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MPs briefed about pharmacies’ unlocked potential in long-term condition prevention

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MPs expressed strong agreement with the CPE that the government needs to review pharmacy funding structures  

Community Pharmacy England (CPE) highlighted the untapped potential of community pharmacies in the prevention and management of long-term conditions to Conservative MPs during an event last week.

The roundtable discussion was attended by a select group of influential and supportive MPs alongside community pharmacy owners, the Chief Executive of Community Pharmacy England, the Director of NHS Services, and patient representative group Healthwatch.

MPs in attendance included Steve Double, MP for St Austell and Newquay, who chaired the discussion; Will Quince MP, former Minister for Pharmacy, Derek Thomas MP, Sir Peter Bottomley and Peter Aldous MP.

They talked about the current pressures and funding crisis in community pharmacy, exploring solutions on how this could be eased and the huge benefits that can be unlocked.

CPE Committee members Beran Patel, an independent pharmacy owner, and Jay Patel, Executive Director of Day Lewis, gave their firsthand experiences and perspectives.

Healthwatch also presented its findings on how the public views pharmacies, suggesting that people want pharmacies to offer more services such as vaccinations.

The CPE informed the MPs that community pharmacies can help reduce the burden of long-term conditions if the “current pressures on the sector can be eased.”

CPE CEO Janet Morrison said: “It is critical that we continue to work with MPs to press for solutions to the ongoing intolerable pressures on community pharmacies, but also to show all political parties the very great benefits that pharmacies could offer any new Government if those pressures are addressed.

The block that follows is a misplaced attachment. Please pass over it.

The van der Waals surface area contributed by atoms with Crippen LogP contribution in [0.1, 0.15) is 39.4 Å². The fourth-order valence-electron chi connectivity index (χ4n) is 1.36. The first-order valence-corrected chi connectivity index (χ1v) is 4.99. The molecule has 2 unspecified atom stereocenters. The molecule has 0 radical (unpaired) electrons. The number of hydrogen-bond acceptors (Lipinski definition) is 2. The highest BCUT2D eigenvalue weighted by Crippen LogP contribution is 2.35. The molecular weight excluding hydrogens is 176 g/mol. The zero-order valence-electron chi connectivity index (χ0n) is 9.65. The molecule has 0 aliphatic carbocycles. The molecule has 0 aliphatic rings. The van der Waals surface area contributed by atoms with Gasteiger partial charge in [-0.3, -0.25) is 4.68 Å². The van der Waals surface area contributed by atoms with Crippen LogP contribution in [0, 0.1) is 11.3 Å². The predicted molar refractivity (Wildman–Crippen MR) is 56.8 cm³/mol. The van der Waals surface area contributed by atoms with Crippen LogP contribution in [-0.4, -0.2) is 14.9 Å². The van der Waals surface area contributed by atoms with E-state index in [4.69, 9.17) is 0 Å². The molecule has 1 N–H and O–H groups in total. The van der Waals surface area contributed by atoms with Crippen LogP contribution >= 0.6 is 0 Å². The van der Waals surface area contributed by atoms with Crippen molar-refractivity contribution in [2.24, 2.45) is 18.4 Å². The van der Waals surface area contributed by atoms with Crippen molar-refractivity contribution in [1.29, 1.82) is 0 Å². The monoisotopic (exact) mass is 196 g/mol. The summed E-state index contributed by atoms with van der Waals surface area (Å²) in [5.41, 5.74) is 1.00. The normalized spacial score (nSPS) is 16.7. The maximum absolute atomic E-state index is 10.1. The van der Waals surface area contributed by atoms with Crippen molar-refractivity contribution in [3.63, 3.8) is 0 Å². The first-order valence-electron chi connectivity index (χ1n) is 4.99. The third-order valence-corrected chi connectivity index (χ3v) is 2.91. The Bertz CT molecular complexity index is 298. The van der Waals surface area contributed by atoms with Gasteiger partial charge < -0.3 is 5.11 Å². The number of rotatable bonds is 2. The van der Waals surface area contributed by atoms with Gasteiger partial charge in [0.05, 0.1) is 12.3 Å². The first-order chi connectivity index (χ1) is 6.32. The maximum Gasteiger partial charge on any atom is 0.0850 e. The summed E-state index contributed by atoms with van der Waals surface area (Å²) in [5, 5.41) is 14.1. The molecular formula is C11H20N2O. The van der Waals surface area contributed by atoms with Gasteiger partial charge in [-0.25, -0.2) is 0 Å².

“This event was another useful way to do that, and it was encouraging to meet with a group of MPs who seemed to so clearly support community pharmacies.

“We’re grateful to Steve Double MP and his parliamentary colleagues for sharing their views and discussing with us what needs to happen to tackle the challenges the sector faces and will be continuing our dialogue with them.”

According to the CPE, the MPs expressed strong agreement with them that the government needs to review “pharmacy funding structures”, and they also demonstrated a keen understanding of the challenges facing frontline pharmacists and pharmacy businesses.

“They agreed that the sector must not be unfairly financially penalised – through fee reductions – for doing too much work,” the CPE said.

During an event last week, the CPE also briefed the Shadow Pharmacy Minister Preet Kaur Gill MP on the need for further investment in the sector.

In their next parliamentary event, scheduled on 12 March, CPE members will be hosting a ‘Model Pharmacy Drop-In’ in partnership with the other national pharmacy organisations.

Pharmacists will be available to demonstrate how they are further helping patients as part of the Pharmacy First service.

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